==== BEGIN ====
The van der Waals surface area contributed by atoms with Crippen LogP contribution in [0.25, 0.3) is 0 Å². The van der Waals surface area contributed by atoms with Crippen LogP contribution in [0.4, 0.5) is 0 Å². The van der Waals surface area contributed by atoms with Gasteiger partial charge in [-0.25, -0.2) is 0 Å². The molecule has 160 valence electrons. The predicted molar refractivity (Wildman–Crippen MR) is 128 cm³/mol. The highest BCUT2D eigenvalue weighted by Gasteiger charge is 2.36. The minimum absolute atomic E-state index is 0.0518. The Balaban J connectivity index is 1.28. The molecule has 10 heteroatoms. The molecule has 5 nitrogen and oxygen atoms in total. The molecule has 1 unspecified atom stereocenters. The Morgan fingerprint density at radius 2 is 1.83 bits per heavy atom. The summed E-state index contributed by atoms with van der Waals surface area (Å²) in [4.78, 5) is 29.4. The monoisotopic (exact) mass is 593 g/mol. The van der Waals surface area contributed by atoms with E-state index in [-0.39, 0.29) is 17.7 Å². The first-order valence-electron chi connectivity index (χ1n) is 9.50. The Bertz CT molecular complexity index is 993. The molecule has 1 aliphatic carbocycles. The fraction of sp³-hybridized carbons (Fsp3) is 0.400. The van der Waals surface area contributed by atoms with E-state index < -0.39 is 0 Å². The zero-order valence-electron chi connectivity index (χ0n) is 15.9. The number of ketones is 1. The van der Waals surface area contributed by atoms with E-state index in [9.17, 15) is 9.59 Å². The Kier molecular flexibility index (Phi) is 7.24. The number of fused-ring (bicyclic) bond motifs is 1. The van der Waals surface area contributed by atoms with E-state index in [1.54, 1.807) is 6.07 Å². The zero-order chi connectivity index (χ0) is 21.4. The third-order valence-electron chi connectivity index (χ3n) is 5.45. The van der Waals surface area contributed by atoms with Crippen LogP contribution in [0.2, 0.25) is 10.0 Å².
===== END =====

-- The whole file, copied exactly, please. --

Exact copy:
The van der Waals surface area contributed by atoms with Crippen LogP contribution in [0.25, 0.3) is 0 Å². The van der Waals surface area contributed by atoms with Crippen LogP contribution in [0.4, 0.5) is 0 Å². The van der Waals surface area contributed by atoms with Gasteiger partial charge in [-0.25, -0.2) is 0 Å². The molecule has 160 valence electrons. The predicted molar refractivity (Wildman–Crippen MR) is 128 cm³/mol. The highest BCUT2D eigenvalue weighted by Gasteiger charge is 2.36. The minimum absolute atomic E-state index is 0.0518. The Balaban J connectivity index is 1.28. The molecule has 10 heteroatoms. The molecule has 5 nitrogen and oxygen atoms in total. The molecule has 1 unspecified atom stereocenters. The Morgan fingerprint density at radius 2 is 1.83 bits per heavy atom. The summed E-state index contributed by atoms with van der Waals surface area (Å²) in [4.78, 5) is 29.4. The monoisotopic (exact) mass is 593 g/mol. The van der Waals surface area contributed by atoms with E-state index in [-0.39, 0.29) is 17.7 Å². The first-order valence-electron chi connectivity index (χ1n) is 9.50. The Bertz CT molecular complexity index is 993. The molecule has 1 aliphatic carbocycles. The fraction of sp³-hybridized carbons (Fsp3) is 0.400. The van der Waals surface area contributed by atoms with E-state index < -0.39 is 0 Å². The zero-order valence-electron chi connectivity index (χ0n) is 15.9. The number of ketones is 1. The van der Waals surface area contributed by atoms with E-state index in [9.17, 15) is 9.59 Å². The Kier molecular flexibility index (Phi) is 7.24. The number of fused-ring (bicyclic) bond motifs is 1. The van der Waals surface area contributed by atoms with E-state index in [1.54, 1.807) is 6.07 Å². The zero-order chi connectivity index (χ0) is 21.4. The third-order valence-electron chi connectivity index (χ3n) is 5.45. The van der Waals surface area contributed by atoms with Crippen LogP contribution in [0.2, 0.25) is 10.0 Å².